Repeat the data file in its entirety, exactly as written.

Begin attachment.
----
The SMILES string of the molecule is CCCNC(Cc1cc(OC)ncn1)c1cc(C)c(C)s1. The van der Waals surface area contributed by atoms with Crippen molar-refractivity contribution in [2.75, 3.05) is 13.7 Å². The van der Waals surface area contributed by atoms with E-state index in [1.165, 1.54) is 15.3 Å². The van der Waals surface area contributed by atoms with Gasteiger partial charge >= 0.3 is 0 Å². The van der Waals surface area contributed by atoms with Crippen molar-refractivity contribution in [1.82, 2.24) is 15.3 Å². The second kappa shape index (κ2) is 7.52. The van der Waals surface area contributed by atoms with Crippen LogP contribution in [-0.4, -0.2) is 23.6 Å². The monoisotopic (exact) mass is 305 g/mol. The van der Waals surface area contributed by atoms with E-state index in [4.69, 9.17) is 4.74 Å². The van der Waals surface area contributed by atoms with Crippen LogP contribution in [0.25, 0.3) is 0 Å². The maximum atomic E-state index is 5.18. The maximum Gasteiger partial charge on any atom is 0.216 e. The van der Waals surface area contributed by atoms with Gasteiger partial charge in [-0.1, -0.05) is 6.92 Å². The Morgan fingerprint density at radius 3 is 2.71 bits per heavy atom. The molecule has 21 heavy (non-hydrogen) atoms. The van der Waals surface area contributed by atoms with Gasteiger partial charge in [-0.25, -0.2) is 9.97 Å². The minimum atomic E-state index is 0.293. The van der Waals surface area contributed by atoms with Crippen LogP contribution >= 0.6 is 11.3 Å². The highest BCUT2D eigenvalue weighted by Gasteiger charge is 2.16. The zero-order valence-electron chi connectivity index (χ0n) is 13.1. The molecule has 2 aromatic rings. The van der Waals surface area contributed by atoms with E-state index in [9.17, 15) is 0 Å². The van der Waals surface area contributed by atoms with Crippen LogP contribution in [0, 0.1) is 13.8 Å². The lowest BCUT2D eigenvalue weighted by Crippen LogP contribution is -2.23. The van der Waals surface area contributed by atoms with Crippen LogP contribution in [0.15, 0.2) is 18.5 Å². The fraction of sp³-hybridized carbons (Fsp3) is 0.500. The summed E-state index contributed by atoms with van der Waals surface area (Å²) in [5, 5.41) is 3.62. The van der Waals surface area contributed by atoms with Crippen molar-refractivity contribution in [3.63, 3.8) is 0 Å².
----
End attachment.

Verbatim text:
The SMILES string of the molecule is CCCNC(Cc1cc(OC)ncn1)c1cc(C)c(C)s1. The van der Waals surface area contributed by atoms with Crippen molar-refractivity contribution in [2.75, 3.05) is 13.7 Å². The van der Waals surface area contributed by atoms with E-state index in [1.165, 1.54) is 15.3 Å². The van der Waals surface area contributed by atoms with Gasteiger partial charge >= 0.3 is 0 Å². The van der Waals surface area contributed by atoms with Crippen molar-refractivity contribution in [1.82, 2.24) is 15.3 Å². The second kappa shape index (κ2) is 7.52. The van der Waals surface area contributed by atoms with Crippen LogP contribution in [-0.4, -0.2) is 23.6 Å². The monoisotopic (exact) mass is 305 g/mol. The van der Waals surface area contributed by atoms with E-state index in [4.69, 9.17) is 4.74 Å². The van der Waals surface area contributed by atoms with Crippen LogP contribution in [0.25, 0.3) is 0 Å². The maximum atomic E-state index is 5.18. The maximum Gasteiger partial charge on any atom is 0.216 e. The van der Waals surface area contributed by atoms with Gasteiger partial charge in [-0.1, -0.05) is 6.92 Å². The Morgan fingerprint density at radius 3 is 2.71 bits per heavy atom. The molecule has 21 heavy (non-hydrogen) atoms. The van der Waals surface area contributed by atoms with Gasteiger partial charge in [-0.25, -0.2) is 9.97 Å². The minimum atomic E-state index is 0.293. The van der Waals surface area contributed by atoms with Crippen LogP contribution >= 0.6 is 11.3 Å². The highest BCUT2D eigenvalue weighted by Gasteiger charge is 2.16. The zero-order valence-electron chi connectivity index (χ0n) is 13.1. The molecule has 2 aromatic rings. The van der Waals surface area contributed by atoms with E-state index in [9.17, 15) is 0 Å². The van der Waals surface area contributed by atoms with Crippen LogP contribution in [0, 0.1) is 13.8 Å². The lowest BCUT2D eigenvalue weighted by Crippen LogP contribution is -2.23. The van der Waals surface area contributed by atoms with Crippen LogP contribution in [0.15, 0.2) is 18.5 Å². The fraction of sp³-hybridized carbons (Fsp3) is 0.500. The summed E-state index contributed by atoms with van der Waals surface area (Å²) in [5, 5.41) is 3.62. The van der Waals surface area contributed by atoms with Crippen molar-refractivity contribution in [3.63, 3.8) is 0 Å².